Legislature gives nod to Black Oak Wind Farm

By Tompkins Weekly Staff

The Tompkins County Legislature, after listening to more than an hour of public comment, voiced its support for timely development of the Black Oak Wind Farm project in the Town of Enfield. The legislature’s vote was unanimous, with Dooley Kiefer abstaining because she is an investor in the wind farm project.

 
More than 60 people packed Legislature Chambers, and nearly half of them spoke—about two-thirds (some of them investors in the wind farm project) expressing support for the project and its role in addressing the critical issue of climate change and reducing greenhouse gas emissions.

 
Others (among them, neighbors of the wind farm site) asked the legislature to refrain from taking a stand at this time, since they believe matters such as setbacks and potential health and safety impacts should be addressed, with the Enfield Town Board still examining the issue, and some observed that the issue has created a rift within the Town. Some speakers said people also need to be mindful of the need to make personal changes in consumption to address the energy challenge.

 
Many legislators expressed their appreciation to the members of the public who communicated their views on the issue, among them Legislature Chair Mike Lane, who called it “a model of public participation for this Legislature, with people speaking quietly, clearly, and respectfully.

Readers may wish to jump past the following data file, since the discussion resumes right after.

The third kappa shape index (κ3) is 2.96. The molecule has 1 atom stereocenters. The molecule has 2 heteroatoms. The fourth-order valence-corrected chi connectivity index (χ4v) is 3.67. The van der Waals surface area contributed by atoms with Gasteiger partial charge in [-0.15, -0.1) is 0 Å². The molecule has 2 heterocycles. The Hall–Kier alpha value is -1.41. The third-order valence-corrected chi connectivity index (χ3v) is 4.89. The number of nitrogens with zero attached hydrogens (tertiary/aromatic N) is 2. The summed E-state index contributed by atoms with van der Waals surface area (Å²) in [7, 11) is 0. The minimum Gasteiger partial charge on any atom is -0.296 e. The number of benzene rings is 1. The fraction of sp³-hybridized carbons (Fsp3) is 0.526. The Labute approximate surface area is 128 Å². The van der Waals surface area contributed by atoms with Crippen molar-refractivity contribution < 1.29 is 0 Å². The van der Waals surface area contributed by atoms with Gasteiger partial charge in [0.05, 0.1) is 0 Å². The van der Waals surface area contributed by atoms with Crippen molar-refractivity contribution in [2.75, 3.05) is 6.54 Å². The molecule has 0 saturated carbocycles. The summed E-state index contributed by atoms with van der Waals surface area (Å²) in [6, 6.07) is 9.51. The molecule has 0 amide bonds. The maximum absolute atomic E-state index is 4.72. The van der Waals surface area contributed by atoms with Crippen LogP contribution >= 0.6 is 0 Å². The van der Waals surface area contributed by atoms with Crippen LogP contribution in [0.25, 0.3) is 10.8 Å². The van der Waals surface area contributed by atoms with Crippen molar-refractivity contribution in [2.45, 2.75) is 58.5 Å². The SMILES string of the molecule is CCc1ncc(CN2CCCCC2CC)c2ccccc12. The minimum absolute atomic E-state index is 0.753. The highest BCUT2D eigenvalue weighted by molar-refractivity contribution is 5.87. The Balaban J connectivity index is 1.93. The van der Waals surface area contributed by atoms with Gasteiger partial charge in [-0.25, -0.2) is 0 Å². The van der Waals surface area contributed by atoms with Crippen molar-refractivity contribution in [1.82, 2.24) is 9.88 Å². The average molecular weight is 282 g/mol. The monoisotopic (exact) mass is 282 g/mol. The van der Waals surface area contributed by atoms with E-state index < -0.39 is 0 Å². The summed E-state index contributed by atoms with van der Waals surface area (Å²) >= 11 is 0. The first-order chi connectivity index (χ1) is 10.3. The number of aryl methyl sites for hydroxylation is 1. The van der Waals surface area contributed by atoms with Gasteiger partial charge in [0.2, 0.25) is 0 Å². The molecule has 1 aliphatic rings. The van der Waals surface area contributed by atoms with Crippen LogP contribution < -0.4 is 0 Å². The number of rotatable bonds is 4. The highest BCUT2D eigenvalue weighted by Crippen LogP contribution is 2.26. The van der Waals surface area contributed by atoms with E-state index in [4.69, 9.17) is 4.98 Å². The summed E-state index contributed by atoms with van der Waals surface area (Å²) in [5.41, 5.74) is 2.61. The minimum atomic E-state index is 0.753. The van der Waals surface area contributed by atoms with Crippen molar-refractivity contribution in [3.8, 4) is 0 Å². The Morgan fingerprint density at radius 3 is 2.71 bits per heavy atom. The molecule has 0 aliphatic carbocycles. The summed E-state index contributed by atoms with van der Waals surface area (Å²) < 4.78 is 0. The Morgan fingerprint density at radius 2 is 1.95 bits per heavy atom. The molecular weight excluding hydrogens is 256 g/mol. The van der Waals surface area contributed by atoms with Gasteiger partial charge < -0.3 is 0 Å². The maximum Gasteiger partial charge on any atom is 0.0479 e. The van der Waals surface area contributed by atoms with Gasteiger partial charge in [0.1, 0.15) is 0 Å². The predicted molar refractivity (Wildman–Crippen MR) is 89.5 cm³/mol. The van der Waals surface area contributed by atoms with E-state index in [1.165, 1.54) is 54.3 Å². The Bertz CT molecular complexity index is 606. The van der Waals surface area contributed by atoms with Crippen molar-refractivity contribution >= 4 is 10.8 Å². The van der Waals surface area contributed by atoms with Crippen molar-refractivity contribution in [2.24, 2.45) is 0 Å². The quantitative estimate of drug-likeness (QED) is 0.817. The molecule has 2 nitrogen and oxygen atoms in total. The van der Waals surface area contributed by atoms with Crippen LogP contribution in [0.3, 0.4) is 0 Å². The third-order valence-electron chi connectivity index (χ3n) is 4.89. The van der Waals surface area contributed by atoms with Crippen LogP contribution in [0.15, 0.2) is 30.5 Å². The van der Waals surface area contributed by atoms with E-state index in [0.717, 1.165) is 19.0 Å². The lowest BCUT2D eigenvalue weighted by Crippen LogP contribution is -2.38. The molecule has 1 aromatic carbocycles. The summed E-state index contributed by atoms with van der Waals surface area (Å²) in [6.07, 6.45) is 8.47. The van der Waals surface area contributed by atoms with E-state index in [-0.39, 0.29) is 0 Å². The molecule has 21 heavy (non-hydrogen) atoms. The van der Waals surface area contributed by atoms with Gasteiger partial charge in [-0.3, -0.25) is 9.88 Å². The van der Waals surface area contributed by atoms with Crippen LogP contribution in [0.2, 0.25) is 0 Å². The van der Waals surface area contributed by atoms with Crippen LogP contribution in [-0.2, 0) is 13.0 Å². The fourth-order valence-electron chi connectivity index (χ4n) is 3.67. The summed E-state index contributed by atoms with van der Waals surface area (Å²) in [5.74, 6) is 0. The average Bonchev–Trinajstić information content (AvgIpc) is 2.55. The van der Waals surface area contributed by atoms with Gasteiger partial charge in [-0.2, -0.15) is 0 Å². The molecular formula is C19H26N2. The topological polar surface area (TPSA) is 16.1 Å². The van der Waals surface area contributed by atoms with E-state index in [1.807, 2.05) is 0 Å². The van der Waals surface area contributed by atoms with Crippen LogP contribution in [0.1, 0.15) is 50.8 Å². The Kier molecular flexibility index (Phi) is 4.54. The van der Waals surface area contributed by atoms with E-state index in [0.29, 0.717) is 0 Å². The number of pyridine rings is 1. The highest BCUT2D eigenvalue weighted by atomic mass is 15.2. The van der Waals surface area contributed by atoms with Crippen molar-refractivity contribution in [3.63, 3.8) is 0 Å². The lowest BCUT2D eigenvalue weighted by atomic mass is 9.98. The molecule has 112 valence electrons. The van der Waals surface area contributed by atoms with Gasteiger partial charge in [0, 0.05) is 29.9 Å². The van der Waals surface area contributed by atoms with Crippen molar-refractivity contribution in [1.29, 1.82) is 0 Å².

The resolution notes that the Black Oak Wind Farm “constitutes a $40 million investment in clean, renewable energy,” is consistent with the County’s greenhouse gas emission goals contained in the 2015 Tompkins County Comprehensive Plan, and that “the Tompkins County Energy Roadmap documents that wind energy has the potential to provide a significant portion of electricity demand within Tompkins County while decreasing greenhouse gas emissions.” Through a Payment in Lieu of Taxes (PILOT) agreement, the project is expected to generate more than $133,000 in annual revenue to the Town of Enfield, Tompkins County, and the Odessa-Montour and Ithaca City School Districts for 15 years.

 
Legislator Jim Dennis, who along with Dave McKenna represents Enfield, said “the only thing the measure indicates is that the Legislature supports renewable energy, which happens to be renewable energy in Enfield” and he noted that the County has no other role in the issue.

 
Also noting that the County has no land use jurisdiction, Legislator Carol Chock said the Legislature is weighing in as one of many parties, and is not directing the Town to act. Legislator Dan Klein said the Legislature, in its action, is trusting the Enfield Town Board to resolve the specific project details in question.